Good morning, all! The title of the post pretty much says it all. This is the time of year where everyone and their dog comes out with a summer reading list. Most aren’t fit for much more than lining the bird cage with. A few, like the list I’ll be linking to, can at least spark a good discussion. Oh, and I have a new book out. 😉
This particular summer reading list comes via The Passive Voice. My first clue there might be problems with the list came from the fact it came from NPR. Let’s face it, NPR probably isn’t going to recommend light reading or escapist fiction where you can soar through the stars or get lost in a trashy romance. My second clue came when I started looking at who made the recommendations used to build the list. There were a number of poet laureates, college deans, the PIO for Arizona’s secretary of state. Hmmmm. . . what are the chances their choices will be of interest to me.
This list is a bit different from so many others in that the contributors to the list are supposed “to recommend quintessential reads that illuminate where they live.”
Ooops, I’m beginning to worry that we’ll be hit with way too many literary reads and not summer escapist fun. (Don’t get me wrong. Literary can be fun and we should all
suffer read literary works when we feel like it. But the average reader doesn’t want to slog through a book for enjoyment and too many so-called literary works can be just that–a slog.
But maybe I’m wrong. Let’s take a look at my home state of Texas. The books were nominated by Athena N. Jackson, University of Houston Libraries dean. The books include Larry McMurtry’s The Last Picture Show and Friday Night Lights by H. G. Bissinger. Both books I can completely agree with. They are representative of Texas, or at least parts of it. But what about the other to books? One deals with the history of Juneteenth here in the state. That could be interesting but I’m not sure it’s what I would call “summer reading”.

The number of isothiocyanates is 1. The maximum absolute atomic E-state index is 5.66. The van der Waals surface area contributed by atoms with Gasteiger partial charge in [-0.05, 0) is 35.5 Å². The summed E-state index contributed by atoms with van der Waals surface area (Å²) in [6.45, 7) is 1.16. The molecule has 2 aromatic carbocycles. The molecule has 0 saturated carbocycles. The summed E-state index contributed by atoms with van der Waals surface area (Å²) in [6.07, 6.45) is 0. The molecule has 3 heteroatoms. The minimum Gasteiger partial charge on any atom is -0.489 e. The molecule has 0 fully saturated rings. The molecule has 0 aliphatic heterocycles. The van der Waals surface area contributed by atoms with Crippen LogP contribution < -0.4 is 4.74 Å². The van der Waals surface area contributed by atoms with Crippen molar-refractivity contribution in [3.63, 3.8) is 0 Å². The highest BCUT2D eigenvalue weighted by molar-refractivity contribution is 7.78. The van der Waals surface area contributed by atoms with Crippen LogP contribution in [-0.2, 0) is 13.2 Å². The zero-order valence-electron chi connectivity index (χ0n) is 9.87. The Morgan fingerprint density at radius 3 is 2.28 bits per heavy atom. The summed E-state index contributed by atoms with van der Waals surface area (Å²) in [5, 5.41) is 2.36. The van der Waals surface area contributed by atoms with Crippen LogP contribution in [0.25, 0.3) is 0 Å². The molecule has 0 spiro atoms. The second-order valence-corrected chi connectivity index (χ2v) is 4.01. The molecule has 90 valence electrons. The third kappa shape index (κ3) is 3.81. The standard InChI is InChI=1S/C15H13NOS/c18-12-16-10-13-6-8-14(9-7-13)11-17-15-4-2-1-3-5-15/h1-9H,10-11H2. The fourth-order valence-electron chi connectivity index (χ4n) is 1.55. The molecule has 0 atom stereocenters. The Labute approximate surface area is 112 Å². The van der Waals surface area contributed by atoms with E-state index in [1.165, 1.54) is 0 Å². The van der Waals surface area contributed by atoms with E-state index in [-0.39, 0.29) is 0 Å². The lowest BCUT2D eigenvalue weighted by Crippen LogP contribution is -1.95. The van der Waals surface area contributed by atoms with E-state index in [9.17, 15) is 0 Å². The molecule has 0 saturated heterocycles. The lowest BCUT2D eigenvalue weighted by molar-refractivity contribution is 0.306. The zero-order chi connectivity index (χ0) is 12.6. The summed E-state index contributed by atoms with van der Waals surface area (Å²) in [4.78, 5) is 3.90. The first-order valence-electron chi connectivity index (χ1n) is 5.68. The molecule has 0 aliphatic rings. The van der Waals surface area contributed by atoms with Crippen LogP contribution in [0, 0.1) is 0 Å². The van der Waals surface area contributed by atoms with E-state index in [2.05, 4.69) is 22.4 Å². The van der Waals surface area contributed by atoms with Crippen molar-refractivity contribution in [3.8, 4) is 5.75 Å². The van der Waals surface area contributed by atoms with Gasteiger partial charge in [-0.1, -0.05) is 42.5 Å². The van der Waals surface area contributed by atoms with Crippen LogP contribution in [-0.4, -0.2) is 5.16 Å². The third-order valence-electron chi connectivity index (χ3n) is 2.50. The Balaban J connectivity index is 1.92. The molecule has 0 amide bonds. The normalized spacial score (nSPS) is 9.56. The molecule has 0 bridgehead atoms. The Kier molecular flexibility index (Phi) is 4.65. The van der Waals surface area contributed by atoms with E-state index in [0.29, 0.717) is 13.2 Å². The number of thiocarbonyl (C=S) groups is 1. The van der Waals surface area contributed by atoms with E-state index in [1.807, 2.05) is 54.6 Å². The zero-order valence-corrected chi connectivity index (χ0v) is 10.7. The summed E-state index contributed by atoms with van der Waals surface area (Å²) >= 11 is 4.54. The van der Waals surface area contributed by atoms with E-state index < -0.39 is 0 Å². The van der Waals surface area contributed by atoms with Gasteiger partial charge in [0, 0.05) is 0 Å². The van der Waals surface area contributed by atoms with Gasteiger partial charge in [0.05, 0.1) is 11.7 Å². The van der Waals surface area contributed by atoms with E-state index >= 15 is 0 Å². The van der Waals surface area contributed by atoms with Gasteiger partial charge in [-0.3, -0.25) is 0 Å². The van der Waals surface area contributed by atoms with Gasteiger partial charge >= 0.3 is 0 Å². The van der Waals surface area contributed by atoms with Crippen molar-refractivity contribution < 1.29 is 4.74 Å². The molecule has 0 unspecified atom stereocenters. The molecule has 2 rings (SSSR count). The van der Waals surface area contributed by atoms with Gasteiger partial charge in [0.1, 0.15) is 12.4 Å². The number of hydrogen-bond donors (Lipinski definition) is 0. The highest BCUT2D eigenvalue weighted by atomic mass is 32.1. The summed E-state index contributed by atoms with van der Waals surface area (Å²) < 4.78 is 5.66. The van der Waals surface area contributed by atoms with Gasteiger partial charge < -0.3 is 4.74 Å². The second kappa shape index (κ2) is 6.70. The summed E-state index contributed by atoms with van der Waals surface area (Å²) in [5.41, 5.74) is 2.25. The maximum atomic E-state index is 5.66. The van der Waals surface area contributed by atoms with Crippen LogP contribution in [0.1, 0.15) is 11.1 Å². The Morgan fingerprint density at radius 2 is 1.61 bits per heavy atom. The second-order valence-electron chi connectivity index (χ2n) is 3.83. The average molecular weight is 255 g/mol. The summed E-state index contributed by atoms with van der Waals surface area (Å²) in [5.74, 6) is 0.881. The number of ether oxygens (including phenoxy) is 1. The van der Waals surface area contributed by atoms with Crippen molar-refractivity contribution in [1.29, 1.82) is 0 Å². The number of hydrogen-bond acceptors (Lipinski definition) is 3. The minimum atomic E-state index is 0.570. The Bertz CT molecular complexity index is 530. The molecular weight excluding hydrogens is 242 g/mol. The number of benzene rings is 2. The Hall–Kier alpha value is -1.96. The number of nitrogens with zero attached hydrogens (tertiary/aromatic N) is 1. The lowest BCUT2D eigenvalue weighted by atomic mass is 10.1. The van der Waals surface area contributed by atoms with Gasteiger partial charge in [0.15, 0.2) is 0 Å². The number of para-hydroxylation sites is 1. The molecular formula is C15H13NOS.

Maybe I’m wrong. Maybe the list is okay. But let’s keep looking.
I decided to check to see what they have listed for Oklahoma. The list, if you can call one book a list, was suggested by the state’s poet laureate and he came up with one book. ONE BOOK.
Tears of Sorrow, Tears of Joy by Granvil L. Hays: Subtitiled “a woman struggles for independence in the Oklahoma Territory,” the book is a well-researched historical novel that has much to say about the pioneering characters of those who contributed to the building of our state.
What about Grapes of Wrath (I can’t stand the book, but how can you not include it?), or Where the Red Fern Grows, or True Grit or The Outsiders? And those are just a few I can think of off the top of my head.
That brings me to The Passive Guy’s comments about the list:
PG won’t be the only person who thinks some of those called upon to name books for their state missed the most truly representative books.
He’ll pick one state – California. East of Eden, The Joy Luck Club, The Big Sleep, The Lincoln Lawyer, A Heartbreaking Work Of Staggering Genius,and The Maltese Falcon all popped into PG’s mind and he hasn’t lived in California for a very long time.
What do you think about the list? Are there books you’d have added to a state’s recommended books?
Now for a bit of promo. Jaguar Bound (Nocturnal Awakenings 2) is now available on Amazon and coming soon to all other major outlets.
Twenty years ago, the world first learned of the existence of shapeshifters and other paranormals. It hasn’t always been easy but now Normals and Paras live in relative peace. Mackenzie Santos played a large role in making that happen. Mac has spent most of her adult life enforcing the law. Once she started turning furry, that law included Shifter law. Because of her and those like her, the world is a safer place.
Or is it?
A new threat appears on the horizon, one that puts both Paras and Normals in danger. Will Mac be able to meet and defeat this new challenge or will it turn into her greatest fear: war between Paras and Normals?